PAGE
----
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With the Supreme Court finding a stunning new right (corporations are religious entities) in the Hobby Lobby case, further disturbing cases could be generated from it. Not the complaint of "What if (insert Muslim rule here)" but some of what I note below the orange croissant.

(I am not a lawyer, just a village trustee that thinks about legal stuff once in awhile.)

The Interfaith Alliance is an organisation dedicated to ecumenism amongst differing religious faiths. Its credo:

Interfaith Alliance celebrates religious freedom by championing individual rights, promoting policies that protect both religion and democracy, and uniting diverse voices to challenge extremism.

WHAT WE BELIEVE
•    We believe that religious freedom is a foundation for American democracy.
•    We believe that individual rights and matters of personal conscience must be held sacred.
•    We believe that religious and political extremists are a threat to individual liberty and democracy.
•    We believe that celebrating religious and cultural difference is the way to achieve a vibrant community.

The Interfaith Alliance president Rev. Dr. C. Welton Gaddy called today’s 5-4 U.S. Supreme Court decision in Hobby Lobby Stores and Conestoga Wood Specialties Corp v. Sebelius a “grave error” and raised serious concerns about its impact on our understanding of religious freedom.

This link goes to Rev. Dr. Gaddy’s blistering response to the 5-4 decision granting the privately-owned companies (Hobby Lobby is an arts and crafts store of thousands of employees and with an Evangelical owner, Conestoga is a Mennonite-owned firm of a few hundred) to dictate to women which kinds of contraceptives they may use with their employee compensation (health insurance).

Both companies falsely maintained that the IUD and Plan B contraceptive are abortificants, and in religious conscience could not allow their employees to claim these forms on insurance claims. Of note, Hobby Lobby owns stock in companies that makes both contraceptives, and buys most of its products from China, a nation with forced abortions and forced sterilisations.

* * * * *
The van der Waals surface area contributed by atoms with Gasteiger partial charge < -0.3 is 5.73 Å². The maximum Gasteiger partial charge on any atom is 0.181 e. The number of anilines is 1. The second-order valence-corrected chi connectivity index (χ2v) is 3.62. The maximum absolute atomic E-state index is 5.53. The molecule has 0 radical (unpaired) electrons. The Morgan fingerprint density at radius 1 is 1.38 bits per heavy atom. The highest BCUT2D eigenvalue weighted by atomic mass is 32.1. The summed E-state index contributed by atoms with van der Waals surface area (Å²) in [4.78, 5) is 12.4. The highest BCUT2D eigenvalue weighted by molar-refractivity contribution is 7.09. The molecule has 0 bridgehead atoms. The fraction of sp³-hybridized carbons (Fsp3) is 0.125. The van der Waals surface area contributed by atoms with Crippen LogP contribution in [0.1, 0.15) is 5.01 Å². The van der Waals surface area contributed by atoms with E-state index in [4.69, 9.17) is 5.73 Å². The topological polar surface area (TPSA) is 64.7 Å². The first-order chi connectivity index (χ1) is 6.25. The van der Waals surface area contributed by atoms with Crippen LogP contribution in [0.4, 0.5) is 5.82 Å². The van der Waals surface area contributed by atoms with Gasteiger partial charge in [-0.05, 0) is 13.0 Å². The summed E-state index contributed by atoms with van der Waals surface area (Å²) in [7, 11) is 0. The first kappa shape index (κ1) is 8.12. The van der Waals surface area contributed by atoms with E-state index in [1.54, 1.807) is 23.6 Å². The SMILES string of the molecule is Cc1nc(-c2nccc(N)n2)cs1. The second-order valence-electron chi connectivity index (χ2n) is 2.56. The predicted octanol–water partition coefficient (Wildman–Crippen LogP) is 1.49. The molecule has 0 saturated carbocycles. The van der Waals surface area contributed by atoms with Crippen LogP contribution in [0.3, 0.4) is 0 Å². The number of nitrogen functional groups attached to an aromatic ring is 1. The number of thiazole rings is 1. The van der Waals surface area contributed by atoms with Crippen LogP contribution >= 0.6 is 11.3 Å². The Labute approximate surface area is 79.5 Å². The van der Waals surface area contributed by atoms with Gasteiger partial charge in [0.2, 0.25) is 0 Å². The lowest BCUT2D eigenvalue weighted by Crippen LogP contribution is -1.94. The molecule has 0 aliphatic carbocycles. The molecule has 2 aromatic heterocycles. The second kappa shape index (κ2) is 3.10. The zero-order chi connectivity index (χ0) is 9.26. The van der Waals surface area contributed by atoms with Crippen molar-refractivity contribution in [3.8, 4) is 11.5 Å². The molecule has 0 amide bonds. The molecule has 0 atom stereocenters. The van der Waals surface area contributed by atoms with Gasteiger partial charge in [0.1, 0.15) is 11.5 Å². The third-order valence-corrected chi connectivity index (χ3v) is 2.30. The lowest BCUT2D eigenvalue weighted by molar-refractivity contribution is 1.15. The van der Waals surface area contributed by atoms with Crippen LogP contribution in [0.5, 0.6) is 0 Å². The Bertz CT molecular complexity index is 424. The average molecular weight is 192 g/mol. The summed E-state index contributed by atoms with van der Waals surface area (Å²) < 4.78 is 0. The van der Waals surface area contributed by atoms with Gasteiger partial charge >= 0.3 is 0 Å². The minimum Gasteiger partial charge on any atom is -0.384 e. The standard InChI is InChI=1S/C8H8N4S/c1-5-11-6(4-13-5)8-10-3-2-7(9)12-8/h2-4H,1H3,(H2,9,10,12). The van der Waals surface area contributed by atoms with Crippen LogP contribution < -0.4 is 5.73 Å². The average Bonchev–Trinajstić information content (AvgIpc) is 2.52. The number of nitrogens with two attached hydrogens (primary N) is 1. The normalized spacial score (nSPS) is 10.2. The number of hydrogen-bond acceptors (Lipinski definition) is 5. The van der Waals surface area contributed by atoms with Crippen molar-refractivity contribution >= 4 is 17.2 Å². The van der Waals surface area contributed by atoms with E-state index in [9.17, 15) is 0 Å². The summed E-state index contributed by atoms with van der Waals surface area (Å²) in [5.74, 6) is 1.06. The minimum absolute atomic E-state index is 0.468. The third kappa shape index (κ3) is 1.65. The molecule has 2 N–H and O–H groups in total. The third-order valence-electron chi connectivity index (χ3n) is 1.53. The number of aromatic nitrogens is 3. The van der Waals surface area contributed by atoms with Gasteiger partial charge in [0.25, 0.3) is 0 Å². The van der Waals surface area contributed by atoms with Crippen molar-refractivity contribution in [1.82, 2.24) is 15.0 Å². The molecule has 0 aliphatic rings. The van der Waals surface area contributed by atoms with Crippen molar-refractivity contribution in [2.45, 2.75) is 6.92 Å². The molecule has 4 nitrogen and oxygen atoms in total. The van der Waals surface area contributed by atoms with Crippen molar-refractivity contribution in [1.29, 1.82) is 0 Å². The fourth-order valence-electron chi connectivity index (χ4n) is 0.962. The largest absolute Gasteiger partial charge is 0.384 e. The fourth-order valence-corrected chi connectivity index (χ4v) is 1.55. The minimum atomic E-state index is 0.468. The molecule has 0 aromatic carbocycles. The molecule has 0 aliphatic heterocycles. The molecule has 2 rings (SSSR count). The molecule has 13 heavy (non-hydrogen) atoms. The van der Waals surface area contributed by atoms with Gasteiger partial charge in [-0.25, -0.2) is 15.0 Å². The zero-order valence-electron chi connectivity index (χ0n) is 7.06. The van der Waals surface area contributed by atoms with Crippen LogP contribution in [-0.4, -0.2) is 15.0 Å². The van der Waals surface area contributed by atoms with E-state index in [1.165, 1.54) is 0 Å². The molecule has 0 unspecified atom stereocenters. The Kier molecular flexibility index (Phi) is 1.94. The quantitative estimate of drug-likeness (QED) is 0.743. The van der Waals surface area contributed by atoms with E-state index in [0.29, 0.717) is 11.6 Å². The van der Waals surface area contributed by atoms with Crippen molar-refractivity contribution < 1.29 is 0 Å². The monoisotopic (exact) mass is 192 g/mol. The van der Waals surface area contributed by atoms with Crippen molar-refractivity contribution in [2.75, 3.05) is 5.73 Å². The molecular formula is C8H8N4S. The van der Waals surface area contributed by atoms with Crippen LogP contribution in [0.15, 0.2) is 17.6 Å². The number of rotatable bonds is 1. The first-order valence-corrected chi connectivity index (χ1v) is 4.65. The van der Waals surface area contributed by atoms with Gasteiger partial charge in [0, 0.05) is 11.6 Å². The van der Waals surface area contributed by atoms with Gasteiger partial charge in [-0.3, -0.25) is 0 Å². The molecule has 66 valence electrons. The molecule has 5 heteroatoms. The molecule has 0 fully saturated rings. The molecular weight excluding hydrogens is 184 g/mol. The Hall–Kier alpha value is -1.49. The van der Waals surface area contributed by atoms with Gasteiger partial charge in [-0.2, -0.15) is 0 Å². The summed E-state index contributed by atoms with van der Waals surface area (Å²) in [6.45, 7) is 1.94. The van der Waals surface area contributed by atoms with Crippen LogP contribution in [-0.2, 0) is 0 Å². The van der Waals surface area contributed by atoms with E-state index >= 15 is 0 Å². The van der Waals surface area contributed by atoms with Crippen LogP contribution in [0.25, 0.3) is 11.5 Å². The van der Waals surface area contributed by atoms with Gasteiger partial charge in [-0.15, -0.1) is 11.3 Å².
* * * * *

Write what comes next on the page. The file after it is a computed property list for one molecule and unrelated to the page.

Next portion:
Presumably, men who work for these firms and have family healthcare policies could not make those claims for their spouses or daughters either.

This could cause other problems: though the Supreme Court majority opinion was said to be “narrowly-tailored” to this case, it could be cited for a number of other reasons:

If a business owner of a different faith (for example the Wisconsin Synod of the Lutheran Church with four hundred thousand members) chose to invoke his personal religious beliefs on his employees, that church today holds that anyone who sits on the Throne of Peter is the Antichrist. As such, Roman Catholics are servants of the Antichrist, and the -employer’s- business’s religious beliefs would dictate that -he- it  must refuse to hire (or serve) Roman Catholics.

Moreover, the XIV Amendment applies: equal treatment under the law. Narrowly-tailored means nothing against a claim that a different person or firm is being treated differently than Hobby Lobby or Conestoga. Under equal treatment one could also argue if health insurance is compensation that a religiously-oriented employer can dictate how an employee spends, his or her wages are just another form of compensation that should also be equally-treated. As such, your employer could tell you how you can spend your pay.

And forget about we atheists: most religious faiths hold us as evil and immoral already (despite the fact we have the lowest teen pregnancy rate, lowest divorce rate, and lowest crime rate of any religious group in the USA). The same argument could be used to deny employment to us, or fire us.

Unsurprisingly, the five justices that voted in favour of the Hobby Lobby and Conestoga case are Roman Catholics.

In the abortion case decided yesterday, the justices struck down 9-0 Massachusetts’s thirty-five foot (10,6 metre) circular buffer zone around clinic entrances, whilst the Supreme Court works with a buffer zone larger than 175 feet (53,3 metres) around the court. The Supreme Court held that “counselling” a person on the public sidewalk is protected speech under the I Amendment. (I thought counsellors had to be licensed?)

Of note, Justice Elena Kagan thought the Massachusetts buffer zone was the size of the Supreme Court’s main hearing room (82x91 feet, or 25x28 metres).

The Supreme Court did not entertain arguments of past violence at abortion clinics (or against Catholics in the USA) and their patrons in either case.

"Any sufficiently advanced troll is indistinguishable from a genuine kook."—Parody of Arthur C. Clark's Third Law, Alan Morgan, Usenet talk.origins, Feb 1, 2001, "Bush's Testing Plan" comment.

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